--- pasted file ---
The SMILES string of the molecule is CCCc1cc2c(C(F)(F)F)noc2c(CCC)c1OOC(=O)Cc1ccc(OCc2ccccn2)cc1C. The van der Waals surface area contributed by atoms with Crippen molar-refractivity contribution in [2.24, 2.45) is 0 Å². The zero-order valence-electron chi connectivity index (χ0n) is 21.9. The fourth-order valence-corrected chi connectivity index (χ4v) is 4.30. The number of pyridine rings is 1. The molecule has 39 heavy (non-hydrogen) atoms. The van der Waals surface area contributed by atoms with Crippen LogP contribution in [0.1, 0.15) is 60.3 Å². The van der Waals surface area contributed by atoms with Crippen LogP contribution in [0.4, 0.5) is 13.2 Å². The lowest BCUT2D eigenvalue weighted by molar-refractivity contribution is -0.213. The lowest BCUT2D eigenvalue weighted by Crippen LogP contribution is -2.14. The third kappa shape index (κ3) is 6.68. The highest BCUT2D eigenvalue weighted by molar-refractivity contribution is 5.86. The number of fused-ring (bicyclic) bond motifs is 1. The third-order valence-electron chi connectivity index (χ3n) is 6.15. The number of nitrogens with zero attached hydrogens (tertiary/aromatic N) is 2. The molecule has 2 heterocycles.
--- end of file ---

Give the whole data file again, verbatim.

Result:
The SMILES string of the molecule is CCCc1cc2c(C(F)(F)F)noc2c(CCC)c1OOC(=O)Cc1ccc(OCc2ccccn2)cc1C. The van der Waals surface area contributed by atoms with Crippen molar-refractivity contribution in [2.24, 2.45) is 0 Å². The zero-order valence-electron chi connectivity index (χ0n) is 21.9. The fourth-order valence-corrected chi connectivity index (χ4v) is 4.30. The number of pyridine rings is 1. The molecule has 39 heavy (non-hydrogen) atoms. The van der Waals surface area contributed by atoms with Crippen LogP contribution in [0.1, 0.15) is 60.3 Å². The van der Waals surface area contributed by atoms with Crippen LogP contribution in [0.4, 0.5) is 13.2 Å². The lowest BCUT2D eigenvalue weighted by molar-refractivity contribution is -0.213. The lowest BCUT2D eigenvalue weighted by Crippen LogP contribution is -2.14. The third kappa shape index (κ3) is 6.68. The highest BCUT2D eigenvalue weighted by molar-refractivity contribution is 5.86. The number of fused-ring (bicyclic) bond motifs is 1. The third-order valence-electron chi connectivity index (χ3n) is 6.15. The number of nitrogens with zero attached hydrogens (tertiary/aromatic N) is 2. The molecule has 2 heterocycles.